Charlie found himself a sunny spot. This is an excellent dual birdwatching and meditation perch.
Mau chills out on the chair, patiently waiting for a human lap to appear.
Feel free to share your pet photos in the comments!
Happy National Siamese Cat Day!
Do you share living space with fur people of the Siamese variety? Do you enjoy their talkativeness? Do their blue eyes enchant you?
Siamese Cats 101
- They are an Asian or Oriental cat with point coloration, i.e. a light body with darker markings on the face, ears, legs, and tail.
- These point colors come in a number of varieties including Chocolate, Seal, Lilac, Blue, Red, and Cream. There are also Lynx (striped), Tortie, and Tortie Lynx Points.
- They also have two body types: the Traditional (Old-Style, Classic) and Modern (Show). The latter sports a slim body, small wedge-shaped head, long straight nose, huge ears, and a whiplike tail.
- Behaviorally, Siamese cats are intelligent, busy, doglike, highly communicative (they will give you a highly opinionated commentary about everything!), and extroverted. They love attention!
- Siamese cats are chatterboxes with a distinctive loud, low-pitched meow! They caterwaul too and do not like to be quiet.
Modern or Show-Style Seal Point Siamese Cat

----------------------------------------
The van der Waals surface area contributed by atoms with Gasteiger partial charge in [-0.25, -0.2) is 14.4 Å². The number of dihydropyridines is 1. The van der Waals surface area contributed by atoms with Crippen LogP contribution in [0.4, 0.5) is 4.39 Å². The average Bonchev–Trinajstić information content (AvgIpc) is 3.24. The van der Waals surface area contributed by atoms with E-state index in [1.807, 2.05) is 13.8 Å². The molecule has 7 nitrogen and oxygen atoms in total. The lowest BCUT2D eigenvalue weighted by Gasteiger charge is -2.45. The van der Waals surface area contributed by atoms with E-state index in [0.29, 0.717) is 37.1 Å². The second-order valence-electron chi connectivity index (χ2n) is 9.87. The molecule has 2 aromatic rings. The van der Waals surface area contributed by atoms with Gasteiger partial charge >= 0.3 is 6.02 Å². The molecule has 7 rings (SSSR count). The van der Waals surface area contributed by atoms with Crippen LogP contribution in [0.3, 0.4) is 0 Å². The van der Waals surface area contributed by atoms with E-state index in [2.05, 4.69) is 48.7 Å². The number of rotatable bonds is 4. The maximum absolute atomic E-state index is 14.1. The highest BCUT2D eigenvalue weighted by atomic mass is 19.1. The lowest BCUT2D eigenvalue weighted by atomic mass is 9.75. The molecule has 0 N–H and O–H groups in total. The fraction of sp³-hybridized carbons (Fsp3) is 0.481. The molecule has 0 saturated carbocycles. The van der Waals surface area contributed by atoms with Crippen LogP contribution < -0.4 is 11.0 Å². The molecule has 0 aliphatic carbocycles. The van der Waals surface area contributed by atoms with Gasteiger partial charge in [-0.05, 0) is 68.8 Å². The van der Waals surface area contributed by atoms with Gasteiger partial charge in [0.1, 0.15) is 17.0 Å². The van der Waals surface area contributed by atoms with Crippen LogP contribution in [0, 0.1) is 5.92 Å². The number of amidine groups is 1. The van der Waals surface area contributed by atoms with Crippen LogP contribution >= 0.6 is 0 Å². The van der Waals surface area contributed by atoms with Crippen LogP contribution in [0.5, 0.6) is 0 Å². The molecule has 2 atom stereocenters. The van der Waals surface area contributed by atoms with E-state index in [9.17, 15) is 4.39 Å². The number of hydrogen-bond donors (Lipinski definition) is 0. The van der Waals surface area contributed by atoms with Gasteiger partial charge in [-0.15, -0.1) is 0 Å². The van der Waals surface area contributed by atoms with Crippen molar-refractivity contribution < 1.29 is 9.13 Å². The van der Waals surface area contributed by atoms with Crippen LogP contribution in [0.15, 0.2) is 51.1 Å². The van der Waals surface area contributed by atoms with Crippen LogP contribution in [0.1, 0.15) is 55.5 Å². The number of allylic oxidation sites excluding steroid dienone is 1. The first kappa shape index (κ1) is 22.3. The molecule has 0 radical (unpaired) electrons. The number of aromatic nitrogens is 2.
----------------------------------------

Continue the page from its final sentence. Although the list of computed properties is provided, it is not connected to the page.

Traditional Lilac Point Siamese Cat
I’ve had some exposure to Siamese cats. In middle school, I briefly had a half-Siamese cat but she did not inherit the color-point markings of her mother, a splendid Balinese or long-haired Siamese. Instead Misdemeanor was ink-black without a speck of white anywhere on her. She did, however, inherit the characteristic vocalness and intense inquisitiveness; she had to be into everything, especially all the mischief (hence her name).
Another Siamese cat I knew was a shelter kitten appropriately named Miao. He was feisty (attack all the toys!), demanding, charming, and a handful (he was a kitten, after all, so that was his job). I helped match him to an outgoing family whom he would likely keep on their toes with his antics.
If you have a Siamese cat in your life, be sure to give him or her an extra dose of love and perhaps a treat or new toy today! I’m sure your kitty will thank you vociferously!
Photo credits: Pexel and Pinterest
These splendid fur people are not my own.
Happy St. Patrick’s Day!
Or, if you’re a cat lover, you may say St Catrick’s Day! There is no Saint Catrick (to my knowledge) but it’s a fun excuse to have a pet-themed holiday anyway!
Why might this be, you ask? Because today coincides with the feast day of Gertrude of Nivelles, who has become to be regarded as the patron saint of cats. This is a recent development starting in the 1980s. Her association with cats may have sprung from her role as protector against rodents, which dated from the 15th century in Germany, the Netherlands, and northeastern Span.
I don’t have to worry about a rodent problem in my house. Charlie’s got me covered.
Enjoy your weekend!
It’s National Dress Up Your Pet Day! It was created in 2009 by Colleen Paige, a celebrity pet lifestyle expert and animal behaviorist. I have a few friends who dress up their dogs but know only a very few people who can put clothes on their cats without major hissy fights breaking out. I know that here in the Austin area many dog owners dress up their canine companions in all kinds of outfits for the costume contest and parade at the annual Dogtoberfest. Granted, the proceeds of the event go to local animal rescue groups and it is all in fun as well.